Another advantage of our Eccentrically Braced Frame is that it isolates the amount of customized bracing to the sides and the center of the structure. That opens up the vast majority of PMX 15 for manufactured timber parts — more than three-quarters, by our estimate — helping the building achieve its goals for carbon and construction speed. What’s more, we designed the Eccentrically Braced Frames to be fully compatible with our kit of parts, meaning they’re installed along with the timber parts for faster assembly.
The next-generation building code
In addition to the challenge of design in a high seismic region, Seattle also provided the PMX 15 team a chance to create a model that meets the very latest U.S. building code: the 2021 International Building Code. By recognizing the first new construction types in American building codes in decades, the 2021 IBC sets the stage for a profound leap forward in sustainable cities.
First, a little background on building codes. In North America, building codes tend to be highly prescriptive, requiring additional steps for designs that veer from pre-approved standards. This extra hurdle makes it difficult for developers to pursue innovative building approaches, even if those approaches have benefits to carbon footprint or project speed, such as factory-based mass timber. For example, prior IBC codes only pre-approved the construction of timber structures up to six stories. That meant few U.S. developers made the effort to build taller with mass timber, despite the technical and structural capacity to do so.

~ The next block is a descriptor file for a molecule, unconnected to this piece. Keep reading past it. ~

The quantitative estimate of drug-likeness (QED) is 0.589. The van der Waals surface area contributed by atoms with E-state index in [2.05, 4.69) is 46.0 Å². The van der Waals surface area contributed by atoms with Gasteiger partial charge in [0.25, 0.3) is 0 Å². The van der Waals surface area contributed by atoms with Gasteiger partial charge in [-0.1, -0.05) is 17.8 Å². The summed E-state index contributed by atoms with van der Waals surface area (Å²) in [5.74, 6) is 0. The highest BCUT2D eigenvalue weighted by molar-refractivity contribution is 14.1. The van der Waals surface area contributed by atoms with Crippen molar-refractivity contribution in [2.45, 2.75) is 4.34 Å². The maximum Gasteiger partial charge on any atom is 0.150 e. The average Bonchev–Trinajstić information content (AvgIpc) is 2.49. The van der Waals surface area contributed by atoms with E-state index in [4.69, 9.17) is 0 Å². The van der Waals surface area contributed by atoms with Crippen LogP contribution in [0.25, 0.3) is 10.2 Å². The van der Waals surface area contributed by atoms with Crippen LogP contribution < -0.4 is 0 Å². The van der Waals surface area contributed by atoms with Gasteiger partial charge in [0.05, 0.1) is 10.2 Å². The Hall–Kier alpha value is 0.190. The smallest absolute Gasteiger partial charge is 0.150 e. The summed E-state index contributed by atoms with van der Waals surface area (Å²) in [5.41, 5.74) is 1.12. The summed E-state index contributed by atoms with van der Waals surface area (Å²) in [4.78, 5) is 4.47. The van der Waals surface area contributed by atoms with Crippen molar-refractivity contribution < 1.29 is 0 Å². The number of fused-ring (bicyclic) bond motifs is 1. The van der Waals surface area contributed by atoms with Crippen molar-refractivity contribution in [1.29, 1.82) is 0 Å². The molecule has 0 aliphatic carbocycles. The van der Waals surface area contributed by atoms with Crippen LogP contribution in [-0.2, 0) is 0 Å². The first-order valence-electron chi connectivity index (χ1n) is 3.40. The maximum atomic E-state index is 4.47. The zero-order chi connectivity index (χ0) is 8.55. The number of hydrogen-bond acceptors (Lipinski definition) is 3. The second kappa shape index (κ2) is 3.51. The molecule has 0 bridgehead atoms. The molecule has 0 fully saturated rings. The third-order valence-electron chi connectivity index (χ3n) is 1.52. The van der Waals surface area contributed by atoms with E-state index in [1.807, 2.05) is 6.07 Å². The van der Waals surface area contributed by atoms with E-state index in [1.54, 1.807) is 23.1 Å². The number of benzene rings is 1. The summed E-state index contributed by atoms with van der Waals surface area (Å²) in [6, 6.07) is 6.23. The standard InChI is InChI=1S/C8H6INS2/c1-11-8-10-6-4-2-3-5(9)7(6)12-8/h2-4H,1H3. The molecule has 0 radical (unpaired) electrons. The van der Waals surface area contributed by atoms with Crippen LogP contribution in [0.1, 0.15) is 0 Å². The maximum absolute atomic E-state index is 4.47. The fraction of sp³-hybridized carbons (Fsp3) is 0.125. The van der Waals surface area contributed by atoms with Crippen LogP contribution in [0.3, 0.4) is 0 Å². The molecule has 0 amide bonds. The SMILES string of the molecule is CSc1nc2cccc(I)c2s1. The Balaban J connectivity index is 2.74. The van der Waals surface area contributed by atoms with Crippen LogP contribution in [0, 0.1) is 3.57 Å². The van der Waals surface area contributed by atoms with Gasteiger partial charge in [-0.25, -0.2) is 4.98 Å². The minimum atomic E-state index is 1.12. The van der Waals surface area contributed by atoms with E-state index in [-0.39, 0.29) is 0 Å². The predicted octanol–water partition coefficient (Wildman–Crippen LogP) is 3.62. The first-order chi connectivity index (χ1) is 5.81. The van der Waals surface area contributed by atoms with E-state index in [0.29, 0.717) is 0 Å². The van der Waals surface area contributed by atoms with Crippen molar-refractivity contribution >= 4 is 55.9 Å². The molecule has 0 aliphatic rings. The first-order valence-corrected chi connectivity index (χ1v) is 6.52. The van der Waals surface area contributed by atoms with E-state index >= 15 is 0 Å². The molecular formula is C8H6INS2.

Following years of extensive safety testing and committee review, the 2021 IBC introduced a new set of pre-approved construction types for mass timber buildings, enabling developers to pursue such structures up to 18 stories without a special design review.
As an early adopter of the 2021 IBC, Seattle has the chance to provide a global example in next-generation climate-friendly buildings. Seattle’s code includes four types of timber structures, ranging in height from 6 to 18 stories (depending on other design considerations). We adapted PMX 15 to meet Code IV-B, allowing for some of the timber structure to be exposed on the building interior, which we think is important so residents get the biophilic health benefits of timber construction. (Of course, our approach can be fully encapsulated if that is preferred aesthetically.)
Under IV-B, some of a building’s mass timber components are encapsulated (meaning they are covered by material that provides additional fire protection), whereas other components can leave the timber exposed. In the case of PMX 15, most of the beams and columns have some exposure, especially in highly desirable areas like shared spaces and residential units, but the facades and most of the timber elements within the cassettes are encapsulated. In the case of the cassettes, we felt encapsulation made the most sense to address other considerations, such as acoustics and concealing the in-unit mechanical, electrical, and plumbing systems.
Taken together, this holistic, building-wide approach enabled us to leave as much wood exposed as possible while also meeting the prescriptive code requirements. All structural elements, whether exposed or encapsulated, live up to the 2-hour fire rating required to meet the code. (A side note: PMX 15 technically exceeds IV-B limits by three stories; we went this high to test other performance measures on the structural system, such as its seismic integrity, but the building could lose the extra three stories and still meet code.)
By designing to the 2021 IBC requirements, the PMX team charted a course for developers to meet the very latest building code with the greater predictability and precision provided by a factory-based construction approach. In the next post in this series, we’ll explain just what that approach means for the pursuit of more sustainable cities.